Eric Pickles – Fidei defensor
His Grace likes Eric Pickles, the spirited and upright Secretary of State for Communities and Local Government, and has said so numerous times (like here, here, here, here, here, here and here). Mr Pickles appears to be the only politician in the Cabinet who fully grasps not only the fons et origo of our religious liberties, but the likely implications and undoubted consequences of David Cameron’s ‘Heir-to-Blair’ pursuit of the human rights equality agenda: the trajectory is fixed and inescapable.
Two articles in yesterday's Telegraph are worth noting. In one, Mr Pickles writes that ‘A Christian ethos strengthens our nation’; the other offers some analysis of an important section of that article, namely that ‘Churches “need gay marriage safeguards”’.
We know, of course, that David Cameron needs to do a little work if he is to regain the trust and confidence of Christians. The Church of England has long been known as the Conservative Party at prayer, but the Prime Minister seems intent on treating it as though it were the Conservative Party at Blair. He pontificates, lectures and criticises the Church under the guise of spiritual sincerity and theological integrity. But it is becoming increasingly apparent that he is setting us on an inexorable course toward disestablishment.
So, in a timely and robust intervention, Eric Pickles reminds us that ‘Christianity in all its forms has shaped the heritage, morality and public life of Britain’. His Grace won’t quote at length further: please read the articles for yourselves. Except to observe this (very rare) reference: ‘...the Reformation is entwined with British political liberty and freedoms...’
One simply no longer hears politicians ever lauding the historical significance and constitutional importance of the Reformation. By doing so, Mr Pickles risks being accused of penning an 'historically illiterate piece of propaganda' (at best), or (at worst) of being an ‘anti-Catholic bigot'. But he needn’t worry: his job is safe.
Occasionally it is as though Mr Pickles were channelling the spirit of His Grace; indeed, one wonders if Mr Pickles is an avid reader of His Grace's august blog of religio-political erudition. The following section in particular is a bold assertion that all religions are not equal: Christianity in this country is pre-eminent:
Nor should we allow equality laws to open the door to moral relativism and reduce established religion to the equivalent status of any other belief. We should not be bashful about asserting that the Church of England or the Roman Catholic Church have a greater role to play in the public life of our nation than the Church of Elvis or the Church of Scientology.He probably added ‘Roman Catholic Church’ to be diplomatic and mitigate allegations of bigotry. But if you replace ‘Church of Elvis’ with ‘Islam’, you will see the inescapable logic (and potential offence) of this particular statement: all religions are not equal; Christianity is more equal than all the rest syncretised together.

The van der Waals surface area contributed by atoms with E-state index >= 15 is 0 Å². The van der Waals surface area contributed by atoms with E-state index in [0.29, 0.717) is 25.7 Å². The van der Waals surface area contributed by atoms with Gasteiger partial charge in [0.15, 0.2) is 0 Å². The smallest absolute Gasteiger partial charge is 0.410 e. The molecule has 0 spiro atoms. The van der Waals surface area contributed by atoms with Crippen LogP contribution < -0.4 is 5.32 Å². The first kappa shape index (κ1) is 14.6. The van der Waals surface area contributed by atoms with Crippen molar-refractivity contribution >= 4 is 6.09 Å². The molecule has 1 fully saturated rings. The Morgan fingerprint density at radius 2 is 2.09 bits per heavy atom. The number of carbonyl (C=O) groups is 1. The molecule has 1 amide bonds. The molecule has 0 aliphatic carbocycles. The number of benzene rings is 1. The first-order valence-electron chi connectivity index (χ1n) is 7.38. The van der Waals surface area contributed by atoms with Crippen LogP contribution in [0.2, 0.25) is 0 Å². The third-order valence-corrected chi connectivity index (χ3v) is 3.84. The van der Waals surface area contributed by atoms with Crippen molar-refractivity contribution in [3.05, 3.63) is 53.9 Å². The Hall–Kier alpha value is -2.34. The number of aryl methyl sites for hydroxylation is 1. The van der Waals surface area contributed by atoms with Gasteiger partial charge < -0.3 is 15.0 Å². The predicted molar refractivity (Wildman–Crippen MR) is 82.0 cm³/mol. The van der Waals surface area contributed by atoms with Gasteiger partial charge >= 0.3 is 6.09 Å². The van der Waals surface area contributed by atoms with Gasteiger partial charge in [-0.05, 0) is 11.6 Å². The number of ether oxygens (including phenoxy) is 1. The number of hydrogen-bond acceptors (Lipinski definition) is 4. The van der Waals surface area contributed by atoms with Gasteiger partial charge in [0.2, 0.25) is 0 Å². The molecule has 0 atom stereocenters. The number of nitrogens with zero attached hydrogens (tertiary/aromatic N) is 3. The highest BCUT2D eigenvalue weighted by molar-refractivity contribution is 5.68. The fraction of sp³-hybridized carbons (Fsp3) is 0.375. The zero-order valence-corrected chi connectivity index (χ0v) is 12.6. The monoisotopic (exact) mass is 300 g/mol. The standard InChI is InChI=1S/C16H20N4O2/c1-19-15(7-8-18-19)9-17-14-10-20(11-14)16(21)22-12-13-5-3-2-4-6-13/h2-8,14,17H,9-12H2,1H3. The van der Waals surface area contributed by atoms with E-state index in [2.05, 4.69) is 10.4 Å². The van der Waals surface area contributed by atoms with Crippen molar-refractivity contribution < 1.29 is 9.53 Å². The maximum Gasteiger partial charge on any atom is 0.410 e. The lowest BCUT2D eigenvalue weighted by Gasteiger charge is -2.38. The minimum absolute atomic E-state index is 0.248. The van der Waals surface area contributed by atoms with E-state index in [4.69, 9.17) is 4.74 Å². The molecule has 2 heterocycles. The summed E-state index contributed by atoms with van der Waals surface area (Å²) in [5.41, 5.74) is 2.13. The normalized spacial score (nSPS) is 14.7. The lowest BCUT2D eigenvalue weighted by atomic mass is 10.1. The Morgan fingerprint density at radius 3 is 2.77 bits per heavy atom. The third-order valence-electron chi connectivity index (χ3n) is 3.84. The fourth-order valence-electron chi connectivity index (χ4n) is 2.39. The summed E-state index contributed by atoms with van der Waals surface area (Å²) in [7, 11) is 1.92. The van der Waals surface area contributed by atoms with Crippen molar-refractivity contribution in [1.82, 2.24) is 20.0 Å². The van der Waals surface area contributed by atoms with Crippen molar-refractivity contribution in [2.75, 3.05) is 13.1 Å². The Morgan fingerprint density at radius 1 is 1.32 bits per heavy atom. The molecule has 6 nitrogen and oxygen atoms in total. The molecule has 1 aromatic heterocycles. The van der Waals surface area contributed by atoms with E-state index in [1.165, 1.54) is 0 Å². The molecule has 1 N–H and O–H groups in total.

But to the observation that ‘churches must have clear legal protections to ensure that they cannot be forced by the European Court of Human Rights to marry homosexual couples’.
If David Cameron proceeds down the ‘because-I’m-a-Conservative’ path of allowing homosexual couples the right to marry, it will not be possible, under EU equalities legislation, to prevent a stream of vexatious litigation against (most likely) the Church of England. You won’t find many aggressive homosexualists or fundamentalist gayers having a go at the Roman Catholic Church or the local mosque: the target, consistently, will be the Established Church, precisely because it is a branch of government.
Mr Pickles notes: “There are legitimate fears of European Court of Human Rights challenges and churches being forced down the line to conduct such ceremonies against their wishes. These concerns need to be explicitly addressed in any legislative reform to provide safeguards against such coercion.”
This being the case, and evidently recognised by at least one Government minister, His Grace asks quite simply: “What, short of UK derogation from the ECHR and repeal of the Human Rights Act 1998 and the Equality Act 2010, can explicitly guarantee and safeguard Christian religious liberty?”